I-Team: Nursing Home Abuse Investigation - 8 News NOW

Colleen McCarty, Reporter

I-Team: Nursing Home Abuse Investigation

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Brandon Price, on the right, with his mother. Brandon Price, on the right, with his mother.

Every year an average of 20,000 nursing home patients become victims of abuse according to a recent government survey. The most common complaint is physical abuse -- a warning to families to take an active role in the quality of care your loved ones receive. I-Team reporter Colleen McCarty found that may be easier said than done.

Even the most vigilant families can miss things. Most of us aren't doctors. We have to trust in the people who care for our loved ones only to learn the hard way when that trust is misplaced.

For Brandon Price, the roles reversed early.  At the age of 50, his mom Johnna suffered three massive strokes leaving the feisty former Miss Hawaii with the mental capacity of a toddler.

"Even when you do become an adult your parents are still your parents. To switch roles where you see your parent as someone who is helpless, feeble, it's definitely a hard thing," Price said.

Unable to provide the round-the-clock care their mother needed, Brandon and his brother placed Johnna in a skilled nursing facility. They chose Manor Health Care in Summerlin.

"What we do is we just try to be the squeaky wheel. We're always in there, my brother and myself and my brother's wife. We're always in there checking on her, making sure she's good," he said.

Their strategy worked for four years. Issues raised were issues settled until December of 2005. Brandon got a phone call to meet his mom at the emergency room.  "The doctor said your mom is probably not going to live. They actually let us in the room with her to say our goodbyes."

According to her medical records, doctors suspected Johnna suffered another stroke. Until a series of test results confirmed a different diagnosis -- severe dehydration.

Pat Price, who is not a family relation, is a legal nurse consultant with the Nursing Home Justice Center.  "In further looking at the lab studies, it was evident the kidneys had also shut down which tells us this did not just occur, this was something that was taking place over a period of time. For me to tell you exactly what those numbers are, my guess would be anywhere from 5 to 7 days, that's how long it took," Price said.

"For an ER doc to be stunned to have nurses in the emergency room tells us flat out we're surprised your mom lived, just because somebody couldn't give her a glass of water is just appalling to me."

Johnna's recovery put the Price family's "squeaky wheel theory" to the test. After multiple meetings with Manor Health Care, they chose to keep their mom at the facility.  She lasted less than 48 hours.  She was re-admitted to the intensive care unit for a blood disorder caused by a drug she shouldn't have taken.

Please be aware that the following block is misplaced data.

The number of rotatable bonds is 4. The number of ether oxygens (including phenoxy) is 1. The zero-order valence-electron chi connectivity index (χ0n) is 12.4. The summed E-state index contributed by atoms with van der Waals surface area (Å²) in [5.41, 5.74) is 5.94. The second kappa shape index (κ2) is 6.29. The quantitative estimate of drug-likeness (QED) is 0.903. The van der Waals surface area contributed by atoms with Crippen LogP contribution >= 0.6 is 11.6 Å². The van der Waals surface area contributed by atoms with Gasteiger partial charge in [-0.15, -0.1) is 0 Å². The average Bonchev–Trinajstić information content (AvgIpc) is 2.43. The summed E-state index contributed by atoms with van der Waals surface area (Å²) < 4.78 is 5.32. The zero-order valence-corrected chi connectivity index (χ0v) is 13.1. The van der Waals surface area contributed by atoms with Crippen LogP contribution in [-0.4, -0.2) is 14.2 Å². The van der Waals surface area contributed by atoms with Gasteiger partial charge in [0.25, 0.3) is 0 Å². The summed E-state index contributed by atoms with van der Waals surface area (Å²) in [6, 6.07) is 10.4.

"We don't kid ourselves to think mom is a healthy person, she's not. She had a massive stroke five years ago. She should've been dead five years ago, we understand that. But she's not gonna check out due to neglect. Not on our watch," Price said.

Convinced sub-standard care caused his mother's health condition, Brandon moved her to a new facility and then filed a complaint against the old one.

"After she's hurt again and hurt again and hurt again. Enough. It's got to be told. The story has got to be told" -- a story that may have a familiar ring to state regulators. Instead of the standard annual survey, Manor Health Care has been reviewed eight times in the last five years. The most recent report found 12 health deficiencies -- about average. The one before it noted 21 deficiencies.

"I believe this is not an isolated case. Not just to the Manor and not to our mom. I believe this happens all over the valley and for these people to be put aside because they're sick. It's not right and that's why we're doing this," said Price.

Manor Health Care declined our request for an interview though an administrator acknowledged she was aware of the Price family's situation.

If you have a loved one in a nursing home the reality is you are their best defense against abuse. Even state regulators admit they are way under-staffed with only 14 surveyors for some 600 facilities.

To prevent abuse, the experts say do your homework, be a regular at the facility and don't be afraid to ask questions and speak up.

Email investigative reporter Colleen McCarty at cmccarty@klastv.com

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